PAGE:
Uses of Do
ESL learners sometimes have difficulty with the uses of the verb do. For example, a reader wonders about the use of the -ing form doing:
According to what I have learned, “do” is used with the simple present form of the verb to make a question: “Do you like pizza?” But I have seen “do” used with the “-ing” form of the verb:
“Does closing a scheme for new money pay off?”
“Does shutting furnace vents improve efficiency?”
“Does doing a tattoo hurt?”
Do may be used as either a main verb or as a helping verb. Its forms are do, did, (have) done, doing.
As a main verb, do means “to carry out some action.”
What shall I do about the spoiled fruit? (main verb)
Mr. Baxter does odd jobs. (main verb)
She did all the cleaning for her mother. (main verb)
As a helping verb, do is used to pose questions:
Do you live in the neighborhood? (The main verb is “do live.”)
Does your dog know the basic commands? (The main verb is “does know.”)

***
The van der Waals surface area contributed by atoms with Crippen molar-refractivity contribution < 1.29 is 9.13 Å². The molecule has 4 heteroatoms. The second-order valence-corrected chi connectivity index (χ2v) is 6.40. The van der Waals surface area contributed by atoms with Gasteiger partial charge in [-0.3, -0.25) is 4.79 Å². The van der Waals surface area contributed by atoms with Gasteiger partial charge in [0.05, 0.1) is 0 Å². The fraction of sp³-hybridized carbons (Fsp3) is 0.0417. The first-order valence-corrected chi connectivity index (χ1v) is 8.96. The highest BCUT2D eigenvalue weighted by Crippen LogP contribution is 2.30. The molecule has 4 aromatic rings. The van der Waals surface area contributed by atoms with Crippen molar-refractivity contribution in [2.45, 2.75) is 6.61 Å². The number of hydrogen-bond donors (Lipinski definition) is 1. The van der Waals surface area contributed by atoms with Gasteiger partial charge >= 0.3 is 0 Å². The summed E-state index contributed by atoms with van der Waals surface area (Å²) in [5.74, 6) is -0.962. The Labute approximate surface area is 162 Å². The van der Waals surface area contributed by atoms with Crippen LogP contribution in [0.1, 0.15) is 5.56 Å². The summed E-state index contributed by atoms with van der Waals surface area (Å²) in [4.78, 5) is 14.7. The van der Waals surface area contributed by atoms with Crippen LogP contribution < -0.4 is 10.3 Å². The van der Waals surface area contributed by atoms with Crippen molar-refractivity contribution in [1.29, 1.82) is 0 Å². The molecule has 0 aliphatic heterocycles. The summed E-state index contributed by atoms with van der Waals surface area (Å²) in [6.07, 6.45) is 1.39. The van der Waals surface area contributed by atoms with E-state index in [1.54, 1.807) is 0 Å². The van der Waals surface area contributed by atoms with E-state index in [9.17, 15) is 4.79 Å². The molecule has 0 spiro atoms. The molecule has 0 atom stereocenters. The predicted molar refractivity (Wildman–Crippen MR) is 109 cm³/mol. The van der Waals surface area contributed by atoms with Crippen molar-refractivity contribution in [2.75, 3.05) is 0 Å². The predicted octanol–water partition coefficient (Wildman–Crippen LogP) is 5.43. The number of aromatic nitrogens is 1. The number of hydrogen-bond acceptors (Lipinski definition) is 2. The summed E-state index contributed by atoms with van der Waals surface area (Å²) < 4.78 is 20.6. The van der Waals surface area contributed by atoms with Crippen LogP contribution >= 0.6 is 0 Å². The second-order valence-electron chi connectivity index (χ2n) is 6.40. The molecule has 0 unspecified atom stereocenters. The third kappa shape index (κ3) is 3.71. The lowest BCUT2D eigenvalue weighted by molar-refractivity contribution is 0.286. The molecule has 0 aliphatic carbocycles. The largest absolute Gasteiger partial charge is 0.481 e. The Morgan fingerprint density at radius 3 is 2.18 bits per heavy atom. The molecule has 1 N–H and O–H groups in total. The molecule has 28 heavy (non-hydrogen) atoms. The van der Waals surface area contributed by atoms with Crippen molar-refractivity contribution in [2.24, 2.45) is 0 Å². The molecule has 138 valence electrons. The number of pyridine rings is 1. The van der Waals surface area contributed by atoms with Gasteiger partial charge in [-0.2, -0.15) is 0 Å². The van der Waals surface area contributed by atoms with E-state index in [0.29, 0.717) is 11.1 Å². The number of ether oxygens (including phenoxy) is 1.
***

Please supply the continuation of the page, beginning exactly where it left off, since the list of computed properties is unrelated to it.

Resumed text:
Didn’t I see you at the Court House yesterday? (The main verb is “did see.”
Do is used both to frame a negative statement and to contradict a negative statement:
A: I don’t think you know Charley. (negative statement)
B: I do know him. (contradiction)
A: I don’t think Mrs. Wong turned off the lights last night. (negative statement)
B: She did turn them off. (contradiction)
Do is used for emphasis:
I do love chocolate chip cookies!
Jack certainly does love his Monday night football!
The form doing can be used with a helping verb to form a main verb, as in “She was doing her best not to cry,” but in the examples that puzzle the reader, the -ing form doing is not part of the verb. It is a noun (gerund):
Does closing a scheme for new money pay off? (The verb is “does pay off.” The subject is “closing a scheme for new money.”)
Does shutting furnace vents improve efficiency? (The verb is “does improve.” The subject is “shutting furnace vents.”)
Does doing a tattoo hurt? (The verb is “does hurt.” The subject is “doing a tattoo.”
In some contexts, the verb do cannot be replaced. For example, “What shall I do?” But in many others, it can be replaced by a more specific verb. For example, “I’m doing the dishes” can be rephrased as “I’m washing the dishes.”
Here are some common expressions that use do as a main verb:
do a favor
do well/do badly
do good/do evil
do the math
do one’s best
do 70 miles an hour
do time (serve a prison sentence)
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